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The Mauch Chunk and Summit Railroad was a coal-hauling railroad in the mountains of Pennsylvania that operated between 1828 and 1932. It was the first operational US railway of any substantial length to carry paying passengers.

Mauch Chunk Railroad
Summit Hill & Mauch Chunk Railroad
Mauch Chunk and Summit Hill Switchback Railroad
Mauch Chunk and Summit Hill Switchback Railroad 1870.jpg
Looking down at the Lehigh Canal landing, circa 1870.
Pisgah Mountain and the topography of the Summit Hill and Mauch Chunk Railroad
Mauch Chunk Switchback Railway is located in Pennsylvania
Mauch Chunk Switchback Railway
Mauch Chunk Switchback Railway is located in the United States
Mauch Chunk Switchback Railway
LocationBetween Ludlow St. in Summit Hill and F.A.P. 209 in Jim Thorpe, Carbon County, Pennsylvania
Coordinates40°52′10″N 75°44′59″W / 40.86944°N 75.74972°W / 40.86944; -75.74972Coordinates: 40°52′10″N 75°44′59″W / 40.86944°N 75.74972°W / 40.86944; -75.74972
Area47 acres (19 ha)
Built1827, improved 1830s
Built byLehigh Coal & Navigation Co. (LC&N)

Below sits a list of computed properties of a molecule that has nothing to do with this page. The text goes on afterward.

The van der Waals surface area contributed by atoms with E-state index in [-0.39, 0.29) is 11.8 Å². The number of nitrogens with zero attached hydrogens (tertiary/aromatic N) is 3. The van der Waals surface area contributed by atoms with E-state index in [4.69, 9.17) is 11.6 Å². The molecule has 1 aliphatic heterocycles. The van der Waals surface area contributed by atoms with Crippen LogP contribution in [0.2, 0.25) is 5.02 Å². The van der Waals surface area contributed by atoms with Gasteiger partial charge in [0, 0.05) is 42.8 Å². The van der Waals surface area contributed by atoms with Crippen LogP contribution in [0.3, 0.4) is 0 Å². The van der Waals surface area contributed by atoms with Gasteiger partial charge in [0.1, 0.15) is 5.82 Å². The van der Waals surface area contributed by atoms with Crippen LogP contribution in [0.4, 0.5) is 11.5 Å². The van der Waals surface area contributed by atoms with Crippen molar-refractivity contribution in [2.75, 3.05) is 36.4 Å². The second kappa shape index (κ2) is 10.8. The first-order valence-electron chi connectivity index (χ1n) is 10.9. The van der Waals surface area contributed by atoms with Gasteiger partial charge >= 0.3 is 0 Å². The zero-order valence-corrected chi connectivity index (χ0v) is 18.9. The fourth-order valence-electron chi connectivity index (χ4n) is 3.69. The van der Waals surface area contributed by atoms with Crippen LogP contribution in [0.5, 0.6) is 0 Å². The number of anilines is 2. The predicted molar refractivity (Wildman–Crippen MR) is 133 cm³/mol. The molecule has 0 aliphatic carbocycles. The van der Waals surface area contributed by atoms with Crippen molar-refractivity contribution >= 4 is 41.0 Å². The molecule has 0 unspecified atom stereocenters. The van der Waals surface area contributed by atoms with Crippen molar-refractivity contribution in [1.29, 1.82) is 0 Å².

ArchitectJosiah White
NRHP reference #76001616[1]
Significant dates
Added to NRHPJune 3, 1976
Designated PHMCMay 25, 1971[2]

A private line which moved coal for the Lehigh Coal & Navigation Company on 3 ft 6 in (1,067 mm) gauge track, it was not a common carrier which linked with other railroads. The rail line was laid on top of the company's earlier 9 miles (14 km)-constant-descent-graded wagon road. The railroad operated for over a hundred years until the middle of the Great Depression.

Pennsylvania's first railroad and first anthracite carrier opened on Saturday, May 5th, 1827, when seven cars of coal passed from the Summit Hill mines of the L.C.&N. Company to their canal at Mauch Chunk, descending 936 feet in the nine-mile trip.[3]

— Earl J. Heydinger

HistoryEdit

The Maunch Chunk was the second permanent United States railroad[a] and the first over five miles long.

Early days: 1828-1845Edit

Like its rival the B&O Railroad, the Mauch Chunk at first used animal power. Mules hauled the empty coal tubs to the summit and were sent down in the last batch of cars; the return trip required 4-5 hours. The road would send down groups of 6–8 coal cars under control of a brakeman, and once 40–42 cars were down, send down the special "mule cars" with the draft animals, thus having just enough animals to return all cars back to the top.